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Mc Cane

When Morgan McCane hears her name called during ASU’s virtual commencement on May 1, she will know that she has a unique place among her fellow graduates.

“I will be the only 19-year-old senior to graduate at Alabama State University’s virtual commencement next week (May 1),” McCane said. “I also will graduate with two degrees -- a bachelor’s from ASU and an associate degree from Bishop State.”

McCane is admittedly proud of her accomplishments now, but she says attending college was not in her plans at first because of poor grades.

But during high school, McCane in the dual enrollment program at Bishop State Community College and earned both her high school and associate degrees at the age of 17.

Now, at 19, she also has earned her bachelor’s degree from Alabama State University.

Dual enrollment programs give students a unique opportunity to earn college credits while also earning their high school diploma.

Her academic journey took her from her classes at Citronelle High School to dual enrollment at Bishop State Community College and then on to Alabama State University on a scholarship.

McCane emphasized that dual enrollment played a crucial role in her academic journey.

“When I was in middle school I thought I would never attend college because of my grades. I didn’t think I would make it to college or finish high school.” McCane said. “When I was transitioning from 8th to 9th grade, my mom told me about dual enrollment. That was a game-changer.”

McCane said dual enrollment was tough, but she worked hard in her first three years of high school, allowing her to take general education classes required for her associate's degree.

“I had to develop new study habits, change my mindset, and limit going out with friends. I had to go from not trying at all to having to try twice as hard,” McCane said. “When I got my first ‘B’ in math in college and an ‘A’ in math in school I thought wow, I could do this. I developed a passion for education. I would go to high school in the morning and take college courses in the evening and sometimes on weekends.”

By the time McCane graduated from high school in 2018, she had compiled 60 hours of college credits or the equivalent of approximately two years of college.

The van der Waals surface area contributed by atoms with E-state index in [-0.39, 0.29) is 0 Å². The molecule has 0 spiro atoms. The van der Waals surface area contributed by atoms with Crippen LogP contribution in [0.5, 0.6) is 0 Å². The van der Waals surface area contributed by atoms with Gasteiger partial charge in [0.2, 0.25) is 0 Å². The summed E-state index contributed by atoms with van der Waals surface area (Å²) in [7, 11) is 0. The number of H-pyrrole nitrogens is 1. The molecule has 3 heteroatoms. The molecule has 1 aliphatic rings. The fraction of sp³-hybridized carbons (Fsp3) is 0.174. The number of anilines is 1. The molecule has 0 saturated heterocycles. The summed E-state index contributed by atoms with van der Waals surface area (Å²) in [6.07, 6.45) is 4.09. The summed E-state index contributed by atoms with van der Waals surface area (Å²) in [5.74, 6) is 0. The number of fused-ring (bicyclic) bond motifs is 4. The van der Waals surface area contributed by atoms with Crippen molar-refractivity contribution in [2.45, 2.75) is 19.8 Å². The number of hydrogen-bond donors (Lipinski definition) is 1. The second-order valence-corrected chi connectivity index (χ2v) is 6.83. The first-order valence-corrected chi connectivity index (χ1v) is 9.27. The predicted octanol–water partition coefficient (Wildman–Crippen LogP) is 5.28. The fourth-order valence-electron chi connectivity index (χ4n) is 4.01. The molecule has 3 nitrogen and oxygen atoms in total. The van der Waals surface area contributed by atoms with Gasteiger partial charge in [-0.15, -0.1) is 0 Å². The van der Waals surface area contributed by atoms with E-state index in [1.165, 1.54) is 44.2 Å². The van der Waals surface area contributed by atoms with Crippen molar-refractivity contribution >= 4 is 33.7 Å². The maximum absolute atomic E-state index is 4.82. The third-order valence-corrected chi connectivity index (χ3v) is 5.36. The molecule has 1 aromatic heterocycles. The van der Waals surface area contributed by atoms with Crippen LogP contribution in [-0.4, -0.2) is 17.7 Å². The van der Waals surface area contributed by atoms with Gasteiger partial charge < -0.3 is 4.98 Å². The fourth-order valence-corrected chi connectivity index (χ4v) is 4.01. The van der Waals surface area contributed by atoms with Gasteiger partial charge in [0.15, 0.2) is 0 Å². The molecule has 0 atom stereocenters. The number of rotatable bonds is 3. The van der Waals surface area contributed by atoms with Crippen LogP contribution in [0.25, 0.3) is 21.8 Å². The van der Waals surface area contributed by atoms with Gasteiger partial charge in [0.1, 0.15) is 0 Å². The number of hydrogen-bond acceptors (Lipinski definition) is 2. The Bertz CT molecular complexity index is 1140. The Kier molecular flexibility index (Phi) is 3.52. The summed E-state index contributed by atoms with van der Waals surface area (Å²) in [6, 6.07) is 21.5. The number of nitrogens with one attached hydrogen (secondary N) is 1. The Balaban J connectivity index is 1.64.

With her proven academic prowess, she received a scholarship to attend Alabama State University the year she graduated from high school.

“I was glad to come to ASU with the advantage of having my General Education classes completed and being able to get right into the classes that most interested me,” she said. “The University treated me as a transfer student and not like a student coming straight from high school. So I was awarded a transfer scholarship. That’s what I love about ASU.”

The Axis, Ala., native comes from a long line of Hornet graduates.

“All my family attended ASU – my mom, my grandmother and her sisters and brothers, my uncle, aunt, and cousins are all ASU alums. I have five cousins attending the University right now,” she said. “It’s a generational thing.”

McCane said while she is disappointed that she won’t be able to participate in a formal commencement on May 1 because of the Coronavirus pandemic, she appreciates that the University is holding a virtual commencement.

“I told my mom when ASU schedules the in-person commencement, I plan to walk across that stage even if I have to buy my own plane ticket to come back,” she said. “It’s good to know that there is a possibility it will still happen.”

After the virtual commencement, McCane will travel to Virginia to start her new career in Contracts and Pricing at Newport News Ship Building, a company in the U.S. that builds ships for the Navy. “I will be negotiating a lot of deals.”

McCane has some advice for those who are thinking about or already in a dual enrollment program.

“Keep trying. Your life can take a turn for the better. Mine did,” McCane said. “And if you are as young as I am when you graduate from college, remember you will be a little scared to step into adulthood so young; but if you make a plan and stick to it, you will succeed.”

Bishop State was established in 1927 as the Mobile Branch of Alabama State College which is now known as Alabama State University. Click this link to learn more about Bishop State's dual enrollment program.


Written by: Hazel Scott/Alabama State University



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